Are we experiencing the paradigm shift? Is our economy broadly using the development of digital technologies as means of value creation? Are we already leading the way to advanced manufacturing and robotics or Artificial Intelligence and the Internet of Things? [1]

“Digital economy” is a term commonly used to illustrate an economy that works more and more on tech-based economic interactions and activities – the fuel for this tech-based economy being data and the value of industrial data becoming a new production factor. Therefore, data flows are vital to the digitalisation of our economy and society. The EU has to do its very best for the digital transformation of industry to succeed. Preparing for 5G, strengthening cybersecurity, allowing data flows and developing as much as deploying AI should be on top of the European industrial strategy. We must make sure that the opportunities of digitalisation can be used to improve different goods, processes and services. Finally, this would unleash the potential of the digital economy in the Europe.

In 2019, the Digital Economy & Society Index[2] ranked Luxembourg on 6th place within the EU, naming connectivity as the country’s major asset. In line with its data-driven innovation strategy[3] published in May 2019, the Grand-Duchy also scored in its share of enterprises analysing big data (16%), which is above the EU average (12%). Regrettably, the integration of digital technologies by businesses and public services still being its weakness.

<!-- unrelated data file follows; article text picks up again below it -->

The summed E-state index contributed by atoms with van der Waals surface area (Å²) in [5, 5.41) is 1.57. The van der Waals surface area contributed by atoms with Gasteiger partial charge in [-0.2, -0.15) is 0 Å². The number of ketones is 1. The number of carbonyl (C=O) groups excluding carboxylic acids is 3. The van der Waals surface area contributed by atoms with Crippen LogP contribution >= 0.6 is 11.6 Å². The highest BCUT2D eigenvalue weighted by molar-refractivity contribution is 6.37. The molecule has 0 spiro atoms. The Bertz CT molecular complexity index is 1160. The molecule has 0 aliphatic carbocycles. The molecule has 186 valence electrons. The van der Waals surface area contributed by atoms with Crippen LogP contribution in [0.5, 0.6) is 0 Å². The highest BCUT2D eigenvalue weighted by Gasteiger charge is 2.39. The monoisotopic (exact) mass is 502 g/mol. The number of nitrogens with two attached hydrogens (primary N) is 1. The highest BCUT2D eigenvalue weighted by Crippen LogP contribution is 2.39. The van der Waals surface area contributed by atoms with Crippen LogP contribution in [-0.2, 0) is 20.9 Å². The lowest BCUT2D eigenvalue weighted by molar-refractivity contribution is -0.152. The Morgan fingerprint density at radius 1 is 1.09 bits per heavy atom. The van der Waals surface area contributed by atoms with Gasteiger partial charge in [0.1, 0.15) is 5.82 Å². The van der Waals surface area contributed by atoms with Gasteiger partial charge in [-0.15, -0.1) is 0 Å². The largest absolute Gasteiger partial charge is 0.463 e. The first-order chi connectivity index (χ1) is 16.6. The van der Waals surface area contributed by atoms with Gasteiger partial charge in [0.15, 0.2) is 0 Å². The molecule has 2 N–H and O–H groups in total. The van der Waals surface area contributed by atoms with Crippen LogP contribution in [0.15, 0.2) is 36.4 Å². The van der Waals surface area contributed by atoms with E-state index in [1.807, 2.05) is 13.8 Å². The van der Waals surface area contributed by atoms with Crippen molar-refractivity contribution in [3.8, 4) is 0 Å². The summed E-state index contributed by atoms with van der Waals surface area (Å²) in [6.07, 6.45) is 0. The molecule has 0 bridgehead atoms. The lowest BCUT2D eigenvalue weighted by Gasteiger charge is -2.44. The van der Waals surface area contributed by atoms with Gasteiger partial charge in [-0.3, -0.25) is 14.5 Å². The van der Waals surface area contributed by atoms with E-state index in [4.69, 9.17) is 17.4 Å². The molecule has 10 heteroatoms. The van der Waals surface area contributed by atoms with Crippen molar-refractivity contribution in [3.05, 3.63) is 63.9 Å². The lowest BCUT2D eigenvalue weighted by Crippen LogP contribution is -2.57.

In different ways and at moving paces, data has already and will continue to become essential for public services, innovation and competitiveness. The game-changing breakthroughs however, lie in our capacity to share data within sectors and eventually, cross-sectoral. In this context, the EU should empower companies to utilise the full potential of the single market and always improve the framework for a free flow of data.

Despite data becoming increasingly easier to collect and exchange, one should enquire how business-to-business data sharing should be realised. The private sector has created various models of B2B data sharing: from bilateral agreements and contracts, to the institution of a central platform for several companies, thrust schemes, along with the combination of different models and agreements. Nevertheless, these initiatives remain under-exploited. On one hand, some don’t want to give up their economic power and fear they would lose their competitiveness. On the other hand, some are restricted by contracts[4]. Indeed, businesses commonly agree that data sharing is essential for new technologies as for instance AI and IoT. But truly, they often face challenges to do so because of the risk of reverse engineering, the loss of a competitive advantage and the very question of the actual value of the data once shared. This all comes down to the lack of trust. Therefore, one should clearly distinguish two types of non-personal data: business sensitive data and less critical data. For the ladder only, generating trust through transparency measures would encourage data sharing between companies. This could for example be achieved by requiring companies to communicate exactly what they plan to do with and how they will further use or employ the specific date acquired.

Although Luxembourg is deeply committed to the digital economy and society and becoming an internationally recognised hub for ICT, cybersecurity or High-Performance Computing, it is its data-driven innovation strategy that will show if we are ready for the paradigm shift.


[1] The Digital Economy: Promise and Peril In The Age of Networked Intelligence, Don Tapscott, 1997


[3] The Data-Driven Innovation Strategy for the Development of a Trusted and Sustainable Economy in Luxembourg [en ligne: ]

[4] Dutch Vision for on data sharing between business [en linge: ]

Angela Lo Mauro
Conseillère affaires européennes auprès de la FEDIL